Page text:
The Obama administration has signaled a new effort to partner with the Saudi Arabian government as its key ally in the region against the Sunni militia group in Syria and Iraq known as the Islamic State in Iraq and Syria (ISIS), dispatching Secretary of State John Kerry to Jeddah for a heavily symbolic meeting with the Saudi king on the September 11 anniversary this fall.
At the same time, however, Washington remains saturated with Saudi money and the influence it buys, even as the US economy’s dependence on imports of Saudi crude oil has waned.
The Saudi lobbying presence manifests itself in a variety of ways.
Disclosures show that the latest addition to the Saudi government payroll includes former US Senator Norm Coleman, a Republican from Minnesota who leads one of the largest Super PACs in the country.
Many influential nonprofits in Washington have relied upon Saudi government support. The confirmation hearing for Defense Secretary Chuck Hagel revealed that the Atlantic Council, a think tank that advises lawmakers on foreign policy, received contributions from Saudi Arabia, among other foreign governments. (Such legally and ethically questionable financial relationships between think tanks and foreign governments were scrutinized in a lengthy New York Times exposé on September 6, 2014, and there is now a move afoot to require disclosure of such ties for congressional testimony.) Hagel previously served as chairman to the organization. The Saudi government has also provided funds to what is now known as the Bill, Hillary & Chelsea Clinton Foundation, the Middle East Policy Council, the Middle East Institute and the Smithsonian Freer Museum of Art.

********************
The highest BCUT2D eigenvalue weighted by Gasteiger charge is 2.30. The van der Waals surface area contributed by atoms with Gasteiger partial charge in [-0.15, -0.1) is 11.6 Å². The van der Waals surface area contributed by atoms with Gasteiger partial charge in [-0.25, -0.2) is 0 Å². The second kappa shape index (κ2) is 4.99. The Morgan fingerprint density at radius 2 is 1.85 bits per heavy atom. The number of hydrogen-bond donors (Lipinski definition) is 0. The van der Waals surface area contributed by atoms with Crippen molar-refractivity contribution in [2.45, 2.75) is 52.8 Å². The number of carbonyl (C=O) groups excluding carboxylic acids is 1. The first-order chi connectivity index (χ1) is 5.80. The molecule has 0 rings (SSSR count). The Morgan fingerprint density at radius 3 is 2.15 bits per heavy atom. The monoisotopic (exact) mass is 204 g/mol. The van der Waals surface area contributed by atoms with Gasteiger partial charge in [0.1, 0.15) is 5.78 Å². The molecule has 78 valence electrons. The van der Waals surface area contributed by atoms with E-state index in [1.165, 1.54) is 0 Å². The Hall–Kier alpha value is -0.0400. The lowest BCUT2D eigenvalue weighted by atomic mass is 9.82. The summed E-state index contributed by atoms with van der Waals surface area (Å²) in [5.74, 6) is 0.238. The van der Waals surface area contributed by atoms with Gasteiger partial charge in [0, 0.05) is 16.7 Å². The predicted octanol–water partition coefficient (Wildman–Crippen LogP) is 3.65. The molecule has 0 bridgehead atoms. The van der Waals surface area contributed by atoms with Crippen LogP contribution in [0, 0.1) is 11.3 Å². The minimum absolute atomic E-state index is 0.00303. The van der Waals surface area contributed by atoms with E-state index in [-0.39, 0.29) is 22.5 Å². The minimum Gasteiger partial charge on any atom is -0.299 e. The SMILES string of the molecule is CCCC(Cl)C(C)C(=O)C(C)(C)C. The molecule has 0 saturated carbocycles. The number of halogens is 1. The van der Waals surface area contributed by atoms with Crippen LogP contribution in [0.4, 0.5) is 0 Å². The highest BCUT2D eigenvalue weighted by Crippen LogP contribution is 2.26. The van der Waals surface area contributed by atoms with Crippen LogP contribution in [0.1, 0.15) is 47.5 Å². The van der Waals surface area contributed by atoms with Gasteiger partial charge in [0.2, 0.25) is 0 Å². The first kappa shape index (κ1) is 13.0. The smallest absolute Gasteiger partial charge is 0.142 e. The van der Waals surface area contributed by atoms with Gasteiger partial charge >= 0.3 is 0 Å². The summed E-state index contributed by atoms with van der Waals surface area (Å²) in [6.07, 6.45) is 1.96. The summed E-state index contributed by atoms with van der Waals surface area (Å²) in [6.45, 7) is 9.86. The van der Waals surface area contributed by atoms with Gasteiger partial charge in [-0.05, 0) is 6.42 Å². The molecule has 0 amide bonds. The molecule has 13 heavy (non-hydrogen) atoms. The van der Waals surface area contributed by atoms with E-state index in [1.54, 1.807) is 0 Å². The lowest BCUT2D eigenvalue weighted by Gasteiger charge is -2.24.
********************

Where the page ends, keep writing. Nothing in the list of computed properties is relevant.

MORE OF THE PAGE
Several organizations connected to the kingdom play an active role in policy debates. Khalid Alnaji, a registered agent of the Saudi government and president of the US subsidiary of the Saudi Arabian national oil company ARAMCO, sits on the board of the American Petroleum Institute, the powerful lobby group that funds several conservative nonprofits and sponsors election-season television advertisements. On September 17, the former Ambassador Robert Ford, a senior fellow at the Middle East Institute, testified before the Senate Foreign Relations Committee on the need to arm Syrian rebel groups.